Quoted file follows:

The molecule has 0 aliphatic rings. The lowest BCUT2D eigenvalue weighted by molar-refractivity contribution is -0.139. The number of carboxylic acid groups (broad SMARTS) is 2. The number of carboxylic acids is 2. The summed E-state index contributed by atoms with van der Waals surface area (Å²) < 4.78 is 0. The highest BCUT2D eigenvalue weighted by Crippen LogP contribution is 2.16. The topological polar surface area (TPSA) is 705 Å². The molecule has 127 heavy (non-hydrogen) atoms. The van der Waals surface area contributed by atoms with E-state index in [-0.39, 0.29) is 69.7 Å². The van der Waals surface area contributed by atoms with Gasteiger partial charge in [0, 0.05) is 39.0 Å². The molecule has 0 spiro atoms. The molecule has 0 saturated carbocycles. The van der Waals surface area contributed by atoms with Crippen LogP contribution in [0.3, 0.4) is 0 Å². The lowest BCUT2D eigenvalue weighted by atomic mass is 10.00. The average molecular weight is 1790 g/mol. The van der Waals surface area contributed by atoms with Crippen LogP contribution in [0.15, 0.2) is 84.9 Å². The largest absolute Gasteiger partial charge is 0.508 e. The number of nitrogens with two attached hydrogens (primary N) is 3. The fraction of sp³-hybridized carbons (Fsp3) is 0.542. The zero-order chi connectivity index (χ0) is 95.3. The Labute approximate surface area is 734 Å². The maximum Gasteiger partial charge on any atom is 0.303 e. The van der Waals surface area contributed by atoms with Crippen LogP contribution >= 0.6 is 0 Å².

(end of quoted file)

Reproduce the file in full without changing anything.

The molecule has 0 aliphatic rings. The lowest BCUT2D eigenvalue weighted by molar-refractivity contribution is -0.139. The number of carboxylic acid groups (broad SMARTS) is 2. The number of carboxylic acids is 2. The summed E-state index contributed by atoms with van der Waals surface area (Å²) < 4.78 is 0. The highest BCUT2D eigenvalue weighted by Crippen LogP contribution is 2.16. The topological polar surface area (TPSA) is 705 Å². The molecule has 127 heavy (non-hydrogen) atoms. The van der Waals surface area contributed by atoms with E-state index in [-0.39, 0.29) is 69.7 Å². The van der Waals surface area contributed by atoms with Gasteiger partial charge in [0, 0.05) is 39.0 Å². The molecule has 0 spiro atoms. The molecule has 0 saturated carbocycles. The van der Waals surface area contributed by atoms with Crippen LogP contribution in [0.3, 0.4) is 0 Å². The lowest BCUT2D eigenvalue weighted by atomic mass is 10.00. The average molecular weight is 1790 g/mol. The van der Waals surface area contributed by atoms with Crippen LogP contribution in [0.15, 0.2) is 84.9 Å². The largest absolute Gasteiger partial charge is 0.508 e. The number of nitrogens with two attached hydrogens (primary N) is 3. The fraction of sp³-hybridized carbons (Fsp3) is 0.542. The zero-order chi connectivity index (χ0) is 95.3. The Labute approximate surface area is 734 Å². The maximum Gasteiger partial charge on any atom is 0.303 e. The van der Waals surface area contributed by atoms with Crippen LogP contribution >= 0.6 is 0 Å².